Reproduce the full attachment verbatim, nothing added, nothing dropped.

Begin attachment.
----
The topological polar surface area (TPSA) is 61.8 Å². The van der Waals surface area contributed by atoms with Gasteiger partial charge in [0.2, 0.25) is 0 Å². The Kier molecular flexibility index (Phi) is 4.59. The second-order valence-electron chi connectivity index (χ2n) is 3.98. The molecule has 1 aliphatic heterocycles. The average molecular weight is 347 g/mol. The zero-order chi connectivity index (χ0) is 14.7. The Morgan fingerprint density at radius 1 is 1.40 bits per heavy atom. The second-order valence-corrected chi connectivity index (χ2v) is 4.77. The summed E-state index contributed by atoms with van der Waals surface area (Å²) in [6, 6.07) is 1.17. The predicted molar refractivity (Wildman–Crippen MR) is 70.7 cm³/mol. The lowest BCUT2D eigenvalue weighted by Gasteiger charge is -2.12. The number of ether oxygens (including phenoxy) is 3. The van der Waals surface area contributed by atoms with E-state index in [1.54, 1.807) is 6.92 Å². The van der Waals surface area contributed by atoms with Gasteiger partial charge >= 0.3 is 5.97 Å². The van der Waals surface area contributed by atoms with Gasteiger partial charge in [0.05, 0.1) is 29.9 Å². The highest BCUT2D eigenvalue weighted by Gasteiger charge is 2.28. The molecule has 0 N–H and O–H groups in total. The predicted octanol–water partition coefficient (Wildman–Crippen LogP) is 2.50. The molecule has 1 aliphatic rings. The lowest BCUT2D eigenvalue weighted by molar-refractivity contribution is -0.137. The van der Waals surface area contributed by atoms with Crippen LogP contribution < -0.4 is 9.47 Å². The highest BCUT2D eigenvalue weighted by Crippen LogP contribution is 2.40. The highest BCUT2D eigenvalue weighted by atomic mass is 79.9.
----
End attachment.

The topological polar surface area (TPSA) is 61.8 Å². The van der Waals surface area contributed by atoms with Gasteiger partial charge in [0.2, 0.25) is 0 Å². The Kier molecular flexibility index (Phi) is 4.59. The second-order valence-electron chi connectivity index (χ2n) is 3.98. The molecule has 1 aliphatic heterocycles. The average molecular weight is 347 g/mol. The zero-order chi connectivity index (χ0) is 14.7. The Morgan fingerprint density at radius 1 is 1.40 bits per heavy atom. The second-order valence-corrected chi connectivity index (χ2v) is 4.77. The summed E-state index contributed by atoms with van der Waals surface area (Å²) in [6, 6.07) is 1.17. The predicted molar refractivity (Wildman–Crippen MR) is 70.7 cm³/mol. The lowest BCUT2D eigenvalue weighted by Gasteiger charge is -2.12. The number of ether oxygens (including phenoxy) is 3. The van der Waals surface area contributed by atoms with E-state index in [1.54, 1.807) is 6.92 Å². The van der Waals surface area contributed by atoms with Gasteiger partial charge >= 0.3 is 5.97 Å². The van der Waals surface area contributed by atoms with Gasteiger partial charge in [0.05, 0.1) is 29.9 Å². The highest BCUT2D eigenvalue weighted by Gasteiger charge is 2.28. The molecule has 0 N–H and O–H groups in total. The predicted octanol–water partition coefficient (Wildman–Crippen LogP) is 2.50. The molecule has 1 aliphatic rings. The lowest BCUT2D eigenvalue weighted by molar-refractivity contribution is -0.137. The van der Waals surface area contributed by atoms with Crippen LogP contribution < -0.4 is 9.47 Å². The highest BCUT2D eigenvalue weighted by Crippen LogP contribution is 2.40. The highest BCUT2D eigenvalue weighted by atomic mass is 79.9.